GONÇALO DE SANTA CLARA GOMES (Portugal) said serious and systematic abuses of fundamental human rights had continued in East Timor, a territory for which Portugal had special responsibility. Inside East Timor, arbitrary detentions, torture, disappearances and even extrajudicial executions were reported by various reliable sources. East Timorese continued to live in fear and to remain at the mercy of security forces that perpetrated abuses with impunity. The Indonesian Government had failed to implement most of the undertakings contained in the Chairman's statements adopted by the Commission in previous years. Among the root causes of tension in East Timor was the massive migration of Indonesians to East Timor. The Indonesian Government also continued to maintain an excessive military presence on the island. The Commission should encourage the renewed efforts of the Secretary-General and his Representative by taking a firm position on the human-rights situation in East Timor.

KEITH BENNETT, of Afro-Asian People's Solidarity Organization, said there was a ray of hope for the long, sad conflict in Jammu and Kashmir; India and Pakistan had newly elected democratic Governments, and the tenor of statements emanating from the two countries suggested a resolution of the

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issue was possible; however, it was imperative that the process to allowed to follow its natural course and not be derailed by outside influences seeking to impose their own agendas. The mood in Kashmir had changed after seven years of violence -- there was fatigue and disillusionment with militancy, and several Kashmiri leaders had returned disillusioned from Pakistan; India had held elections in Jammu and Kashmir, and voters had flocked to the polls. Violence had not yet disappeared, but it was, hopefully, residual militancy. The encouragement of the Commission for the reconciliation process, without interference or advice, was essential.

CARMELO MOCONG ONGUENE, of the World Alliance of Reformed Churches, said successive Governments in Equatorial Guinea had not contributed to human rights and fundamental freedoms. As a result of their lack of political will, human rights were not observed. The Governments of Equatorial Guinea had enjoyed 18 years of assistance from the Commission and Special Rapporteurs to end violations, but the situation had actually deteriorated. The impunity of those who committed violations continued, and there was no sign of any desire to limit the scope of military jurisdiction. Meanwhile, members of legal opposition groups were interrogated, harassed and tortured. The Government had to end acting arbitrarily and recognize that negative signs could not be dealt with by force but through dialogue and negotiations. The opposition political parties were willing to seek a peaceful solution. The World Alliance hoped the mandate of the Special Rapporteur on Equatorial Guinea would be renewed.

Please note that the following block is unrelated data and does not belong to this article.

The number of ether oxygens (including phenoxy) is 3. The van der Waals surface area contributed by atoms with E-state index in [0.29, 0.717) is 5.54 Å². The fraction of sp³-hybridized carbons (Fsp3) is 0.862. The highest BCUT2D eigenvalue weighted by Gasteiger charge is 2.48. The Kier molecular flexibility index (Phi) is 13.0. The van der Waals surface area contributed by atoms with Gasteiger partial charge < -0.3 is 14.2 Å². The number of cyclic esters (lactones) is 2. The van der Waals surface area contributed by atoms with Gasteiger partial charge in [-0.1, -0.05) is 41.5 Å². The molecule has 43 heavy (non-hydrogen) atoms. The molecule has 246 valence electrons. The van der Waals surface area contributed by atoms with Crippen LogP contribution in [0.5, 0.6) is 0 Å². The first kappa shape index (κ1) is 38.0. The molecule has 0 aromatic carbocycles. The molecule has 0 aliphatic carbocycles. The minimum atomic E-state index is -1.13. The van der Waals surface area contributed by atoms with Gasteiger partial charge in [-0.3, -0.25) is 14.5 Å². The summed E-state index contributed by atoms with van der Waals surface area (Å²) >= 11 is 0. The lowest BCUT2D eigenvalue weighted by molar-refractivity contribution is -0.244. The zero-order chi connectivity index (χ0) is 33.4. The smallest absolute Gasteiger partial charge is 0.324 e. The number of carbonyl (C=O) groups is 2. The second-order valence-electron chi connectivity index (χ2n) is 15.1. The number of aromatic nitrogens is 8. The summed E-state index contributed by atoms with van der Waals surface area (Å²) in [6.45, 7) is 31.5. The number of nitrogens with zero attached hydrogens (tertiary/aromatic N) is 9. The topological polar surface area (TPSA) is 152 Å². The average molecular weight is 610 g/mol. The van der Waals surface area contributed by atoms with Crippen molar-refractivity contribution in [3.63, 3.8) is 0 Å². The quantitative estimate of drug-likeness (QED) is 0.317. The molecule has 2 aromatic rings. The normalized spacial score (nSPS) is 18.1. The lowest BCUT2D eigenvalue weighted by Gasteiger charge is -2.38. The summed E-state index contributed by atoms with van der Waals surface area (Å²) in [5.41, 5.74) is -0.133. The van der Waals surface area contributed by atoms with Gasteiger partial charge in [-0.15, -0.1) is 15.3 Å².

LIVIA CORDERO, of Women's International League for Peace and Freedom, said a delegation of the organization had visited Bogata and Apartado in Colombia, met with Government officials and local authorities, and members of NGOs, and found massive, continuing violations of human rights, including many forced disappearances; chasing of peasants from small pieces of land; death threats, torture, and murder; killing of democratically elected officials; and institution of fake trials by "faceless judges". The situation in the country had deteriorated, and at the moment paramilitary forces were forcibly displacing whole civilian settlements; the Commission must manifest its solidarity with victims of human rights in Colombia; reaffirm the mandate given to the recently opened office of the High Commissioner for Human Rights in Colombia; and appoint an independent expert to prepare an analytical report for the office; other States must call on Colombia to establish a peace policy to facilitate a negotiated solution for the conflict there.